Themes in Septuagint Isaiah: Devotional 2.81

Main Themes in Septuagint Isaiah

Here is a brief summary of the main themes in Septuagint Isaiah.

I. God Himself Saves

The overriding theme in Septuagint Isaiah is God is Savior of Israel. He himself has done it (Septuagint Isaiah 59:16-18). There is no Savior of Israel but God. The main theme in Septuagint Isaiah is to prophesy God’s saving of Israel by means of the sending of his divine Servant to them as a sacrifice for their sins (Isaiah 53). Everything else Isaiah says flows out from this main theme.

II. None Other Can Save

Isaiah spends a great portion of text proving that both the nations outside of Israel and Israel itself are rebelliously sinful and unable to obtain God’s righteousness on their own. No person of the nations nor of Israel can come forward to save. They are all deserving of God’s wrath (Septuagint Isaiah 59:16). God alone can save, and he does so by sending his Servant (Septuagint Isaiah 53).

III. A Remnant of Israel Will Be Saved

Isaiah establishes that only a remnant of Israel will be saved. He repeats this principle again and again throughout the entire book (Septuagint Isaiah 4:2-3; 10:22; 37:32; 57:19-21).

IV. God Includes Gentiles in His Plans for Israel’s Future

He further establishes by repetition that God will bring Gentile believers to build up the numbers and strength of redeemed Israel, the remnant who will be saved (Septuagint Isaiah 2:2-3; 42:6-7; 55:4-5; 60:2-5). God’s salvation of Israel extends as blessing to the entire world (Septuagint Isaiah 2:2; 52:10; 56:7; 61:11).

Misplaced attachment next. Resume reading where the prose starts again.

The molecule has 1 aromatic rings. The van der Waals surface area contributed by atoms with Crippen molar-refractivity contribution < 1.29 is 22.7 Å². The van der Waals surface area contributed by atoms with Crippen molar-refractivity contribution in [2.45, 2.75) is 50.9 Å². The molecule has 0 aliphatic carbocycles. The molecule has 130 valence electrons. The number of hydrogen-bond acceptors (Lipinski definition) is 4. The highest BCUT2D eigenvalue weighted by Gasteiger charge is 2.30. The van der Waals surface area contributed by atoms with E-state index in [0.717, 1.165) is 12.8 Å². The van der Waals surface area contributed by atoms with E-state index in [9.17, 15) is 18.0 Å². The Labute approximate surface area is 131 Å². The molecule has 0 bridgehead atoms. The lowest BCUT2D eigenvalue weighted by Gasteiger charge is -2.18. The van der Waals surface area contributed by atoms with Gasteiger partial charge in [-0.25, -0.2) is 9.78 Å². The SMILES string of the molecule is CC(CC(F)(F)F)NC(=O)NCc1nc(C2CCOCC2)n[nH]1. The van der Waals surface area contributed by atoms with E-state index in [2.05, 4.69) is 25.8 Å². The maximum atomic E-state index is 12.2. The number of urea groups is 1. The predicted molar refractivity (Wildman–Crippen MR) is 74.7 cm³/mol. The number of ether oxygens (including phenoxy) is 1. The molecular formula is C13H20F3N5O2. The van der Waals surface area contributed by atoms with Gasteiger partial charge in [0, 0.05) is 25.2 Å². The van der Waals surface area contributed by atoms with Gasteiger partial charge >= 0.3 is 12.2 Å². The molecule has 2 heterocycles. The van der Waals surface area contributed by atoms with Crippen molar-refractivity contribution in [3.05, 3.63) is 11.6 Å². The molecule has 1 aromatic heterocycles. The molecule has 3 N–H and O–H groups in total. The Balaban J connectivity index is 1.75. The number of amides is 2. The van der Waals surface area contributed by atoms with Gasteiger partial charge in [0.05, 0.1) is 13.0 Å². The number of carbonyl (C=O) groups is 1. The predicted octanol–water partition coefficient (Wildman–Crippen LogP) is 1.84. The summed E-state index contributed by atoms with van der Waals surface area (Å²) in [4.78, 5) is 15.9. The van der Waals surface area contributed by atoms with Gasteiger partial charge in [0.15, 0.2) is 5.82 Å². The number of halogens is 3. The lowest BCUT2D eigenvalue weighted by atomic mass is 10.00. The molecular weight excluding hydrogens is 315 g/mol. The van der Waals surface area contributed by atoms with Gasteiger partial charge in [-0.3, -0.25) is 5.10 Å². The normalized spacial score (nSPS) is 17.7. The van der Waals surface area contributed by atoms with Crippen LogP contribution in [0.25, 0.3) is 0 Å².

Where Is the “Millennium”?

Isaiah’s text continually returns to the “first” Advent of the Servant. We know that Septuagint Isaiah 61:1-2 speaks of the Servant’s initial coming, because Jesus Christ quotes these verses at the outset of his ministry (Luke 4:18-19). There is no reason to suppose that the text of the remainder of chapter 61 jumps to an unnamed, unspecified “second” Advent. Any such idea would be imported and inserted into the text from elsewhere. Isaiah himself (up to this point) knows but one Advent.

So, where is the “millennium” in Septuagint Isaiah 61? Not present. All of chapter 61, in its own context of everything that has preceded, speaks of the Servant’s one advent (complete life) and ministry.

The fact that the Servant would accomplish His ministry in two advents, separated by thousands of years, was unknown to the Old Testament prophets. –Dr. Thomas Constable (1)

The context of the above quotation from Dr. Constable indicates his own belief in “two advents.” Nevertheless, by his own admission, as clearly and plainly stated in the sentence quoted just above, Isaiah himself knew nothing of the idea of “two advents.” The purpose of this blog is to follow Septuagint Isaiah as closely as possible. Within the context of Isaiah from 56:9 forward, Isaiah speaks of one advent. The results of this singularity in human history for God’s people Israel and for all humankind are overwhelmingly significant. The remainder of chapter 61 details some of these results.

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1 Constable, Thomas. DD. “Commentary on Isaiah 61”. “Dr. Constable’s Expository Notes”, available at https://www.studylight.org/commentaries/eng/dcc/isaiah-61.html. 2012, accessed July 6, 2022.

 

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